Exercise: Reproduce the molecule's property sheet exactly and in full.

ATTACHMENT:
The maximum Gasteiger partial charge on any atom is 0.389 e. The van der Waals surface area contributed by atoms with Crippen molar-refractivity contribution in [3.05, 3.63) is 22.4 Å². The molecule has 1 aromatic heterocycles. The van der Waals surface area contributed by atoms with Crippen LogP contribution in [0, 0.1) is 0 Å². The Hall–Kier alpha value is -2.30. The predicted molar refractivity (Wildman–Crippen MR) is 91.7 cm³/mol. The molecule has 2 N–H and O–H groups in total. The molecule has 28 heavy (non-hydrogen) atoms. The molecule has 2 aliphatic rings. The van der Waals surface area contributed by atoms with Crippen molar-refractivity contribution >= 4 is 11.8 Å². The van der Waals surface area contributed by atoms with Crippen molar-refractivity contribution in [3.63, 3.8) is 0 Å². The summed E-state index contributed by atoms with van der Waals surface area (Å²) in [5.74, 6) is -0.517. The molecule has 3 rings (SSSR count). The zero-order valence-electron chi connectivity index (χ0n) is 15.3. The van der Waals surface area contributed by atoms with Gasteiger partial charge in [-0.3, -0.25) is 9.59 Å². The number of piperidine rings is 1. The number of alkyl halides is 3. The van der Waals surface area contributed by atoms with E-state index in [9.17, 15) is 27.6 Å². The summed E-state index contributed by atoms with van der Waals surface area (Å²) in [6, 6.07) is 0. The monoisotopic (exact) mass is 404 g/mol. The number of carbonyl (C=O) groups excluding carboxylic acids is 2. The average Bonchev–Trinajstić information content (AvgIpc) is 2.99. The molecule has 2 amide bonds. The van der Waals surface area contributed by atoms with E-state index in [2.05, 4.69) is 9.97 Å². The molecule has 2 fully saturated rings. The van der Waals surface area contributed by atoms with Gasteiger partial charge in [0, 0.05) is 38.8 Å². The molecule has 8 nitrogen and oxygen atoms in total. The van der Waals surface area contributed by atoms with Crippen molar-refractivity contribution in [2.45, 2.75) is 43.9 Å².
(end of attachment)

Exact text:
The maximum Gasteiger partial charge on any atom is 0.389 e. The van der Waals surface area contributed by atoms with Crippen molar-refractivity contribution in [3.05, 3.63) is 22.4 Å². The molecule has 1 aromatic heterocycles. The van der Waals surface area contributed by atoms with Crippen LogP contribution in [0, 0.1) is 0 Å². The Hall–Kier alpha value is -2.30. The predicted molar refractivity (Wildman–Crippen MR) is 91.7 cm³/mol. The molecule has 2 N–H and O–H groups in total. The molecule has 28 heavy (non-hydrogen) atoms. The molecule has 2 aliphatic rings. The van der Waals surface area contributed by atoms with Crippen molar-refractivity contribution >= 4 is 11.8 Å². The van der Waals surface area contributed by atoms with Crippen molar-refractivity contribution in [3.63, 3.8) is 0 Å². The summed E-state index contributed by atoms with van der Waals surface area (Å²) in [5.74, 6) is -0.517. The molecule has 3 rings (SSSR count). The zero-order valence-electron chi connectivity index (χ0n) is 15.3. The van der Waals surface area contributed by atoms with Gasteiger partial charge in [-0.3, -0.25) is 9.59 Å². The number of piperidine rings is 1. The number of alkyl halides is 3. The van der Waals surface area contributed by atoms with E-state index in [9.17, 15) is 27.6 Å². The summed E-state index contributed by atoms with van der Waals surface area (Å²) in [6, 6.07) is 0. The monoisotopic (exact) mass is 404 g/mol. The number of carbonyl (C=O) groups excluding carboxylic acids is 2. The average Bonchev–Trinajstić information content (AvgIpc) is 2.99. The molecule has 2 amide bonds. The van der Waals surface area contributed by atoms with E-state index in [2.05, 4.69) is 9.97 Å². The molecule has 2 fully saturated rings. The van der Waals surface area contributed by atoms with Gasteiger partial charge in [0, 0.05) is 38.8 Å². The molecule has 8 nitrogen and oxygen atoms in total. The van der Waals surface area contributed by atoms with Crippen molar-refractivity contribution in [2.45, 2.75) is 43.9 Å².